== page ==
Party funding

Money(Credit: alf.melin, CC by SA 2.0)

Political parties in the UK are funded from a variety of sources including membership and affiliation fees, fund-raising and commercial activities, government grants and voluntary donations.  For all three main parties, donations are the single largest source of income, with a significant proportion of income coming from large donations comprising five, six and – and in some cases – seven figure sums.

The problems associated with funding political parties via ‘big donors’ – whether those donors are individuals, corporations, trade unions or other organisations – are increasingly clear. Accusations of impropriety are widespread – although they are rarely, if ever, proven. Such accusations centre on claims that at least some donations come with strings attached – principally as a means of either ‘buying’ honours for an individual or securing a change in policy for organised interests.

Political concern about these issue is highly apparent. The coalition has promised to reach ‘detailed agreement on limiting donations and reforming party funding in order to remove big money from politics’. In July 2010, the Committee on Standard on Public Life, announced that it is to carry out an inquiry into party funding, with the intention of reporting in late Spring 2011.

During 2010, we were commissioned by the Joseph Rowntree Reform Trust to review the current state of party funding arrangements in the UK and outline options for reform. The resulting, Funding Political Parties in Great Britain: A Pathway to Reform, by Stuart Wilks-Heeg and Stephen Crone was published on 14 October 2010.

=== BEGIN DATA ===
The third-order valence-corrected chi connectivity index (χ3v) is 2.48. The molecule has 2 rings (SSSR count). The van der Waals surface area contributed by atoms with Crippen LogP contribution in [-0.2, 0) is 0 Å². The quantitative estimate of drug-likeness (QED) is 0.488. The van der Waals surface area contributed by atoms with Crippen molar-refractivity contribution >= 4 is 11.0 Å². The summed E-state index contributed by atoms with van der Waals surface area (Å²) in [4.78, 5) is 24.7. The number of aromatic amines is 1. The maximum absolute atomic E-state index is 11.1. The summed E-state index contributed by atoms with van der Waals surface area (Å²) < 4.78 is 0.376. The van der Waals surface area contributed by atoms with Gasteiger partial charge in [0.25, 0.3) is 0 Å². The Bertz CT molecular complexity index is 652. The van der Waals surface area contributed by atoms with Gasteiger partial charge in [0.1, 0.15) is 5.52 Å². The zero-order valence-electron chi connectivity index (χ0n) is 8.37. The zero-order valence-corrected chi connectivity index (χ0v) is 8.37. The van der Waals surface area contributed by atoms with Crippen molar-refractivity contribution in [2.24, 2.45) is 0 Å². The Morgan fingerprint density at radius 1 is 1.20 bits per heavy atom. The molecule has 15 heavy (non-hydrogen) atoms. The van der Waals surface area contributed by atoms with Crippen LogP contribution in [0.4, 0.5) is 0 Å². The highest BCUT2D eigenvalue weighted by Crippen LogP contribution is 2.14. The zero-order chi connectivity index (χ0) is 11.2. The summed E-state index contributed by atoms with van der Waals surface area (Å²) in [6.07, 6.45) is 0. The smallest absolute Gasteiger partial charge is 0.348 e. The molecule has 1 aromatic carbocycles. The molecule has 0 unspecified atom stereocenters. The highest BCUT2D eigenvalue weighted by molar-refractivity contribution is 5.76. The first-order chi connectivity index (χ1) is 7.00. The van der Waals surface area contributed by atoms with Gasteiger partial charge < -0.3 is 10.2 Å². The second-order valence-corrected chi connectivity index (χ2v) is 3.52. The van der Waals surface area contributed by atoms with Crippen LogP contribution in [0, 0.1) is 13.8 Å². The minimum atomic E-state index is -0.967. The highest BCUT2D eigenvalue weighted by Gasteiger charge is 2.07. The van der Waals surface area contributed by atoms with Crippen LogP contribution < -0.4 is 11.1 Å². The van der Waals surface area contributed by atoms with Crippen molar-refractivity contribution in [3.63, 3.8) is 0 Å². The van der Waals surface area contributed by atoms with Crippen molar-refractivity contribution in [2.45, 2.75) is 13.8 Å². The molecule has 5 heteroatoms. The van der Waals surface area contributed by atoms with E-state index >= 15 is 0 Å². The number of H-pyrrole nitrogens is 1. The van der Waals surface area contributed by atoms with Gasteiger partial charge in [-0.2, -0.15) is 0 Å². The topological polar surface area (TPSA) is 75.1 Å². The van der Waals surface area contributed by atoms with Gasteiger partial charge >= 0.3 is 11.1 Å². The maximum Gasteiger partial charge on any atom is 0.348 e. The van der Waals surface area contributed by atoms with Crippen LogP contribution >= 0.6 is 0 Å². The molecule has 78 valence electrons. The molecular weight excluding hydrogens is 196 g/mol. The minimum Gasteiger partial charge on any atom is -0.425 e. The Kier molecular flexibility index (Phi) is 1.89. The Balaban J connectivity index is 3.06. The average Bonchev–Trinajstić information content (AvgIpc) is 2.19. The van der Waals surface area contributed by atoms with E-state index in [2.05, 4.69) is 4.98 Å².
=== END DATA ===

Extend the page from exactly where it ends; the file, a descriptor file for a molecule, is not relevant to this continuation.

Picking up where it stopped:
We also submitted written evidence based on our report to the Committee on Standards in Public Life in October 2010. This written evidence also provides further analysis of the role of large donations, which does not appear in the report. Dr Stuart Wilks-Heeg appeared before the Committee at their first evidence session on 3 November 2010. A transcript of the session is available.

In addition, we have published supplementary analysis of large donations via the  British Politics and Policy at LSE blog – see below for details.

Additional information about the report and our subsequent work on party funding is also available on a companion site.

Further reading

Stuart Wilks-Heeg, Party funding: a pathway to reformOurKingdom, 15 October 2010.

Stuart Wilks-Heeg, Party finding reform: why the cap may not fitLeft Foot Forward, 18 October 2010.

Stuart Wilks-Heeg, Party funding: yes, another review really is necessary, Liberal Democrat Voice, 20 October 2010.

Stuart Wilks-Heeg, Party funding: the long road to reformParliamentary Brief, 29 October 2010.

Stuart Wilks-Heeg and Stephen Crone, Party funding reforms are overdue in the UK, but should not be rushedBritish Politics and Policy at LSE, 26 November 2010.

Stuart Wilks-Heeg, 224 large donations from less than 60 sources funded 2/5 of all spending by the top 3 parties across a decadeBritish Politics and Policy at LSE, 30 November 2010.

Stephen Crone and Stuart Wilks-Heeg, Just 50 ‘donor groups’ have supplied  over half of the Conservative Party’s declared donation income in the last decadeBritish Politics and Policy at LSE, 21 December 2010.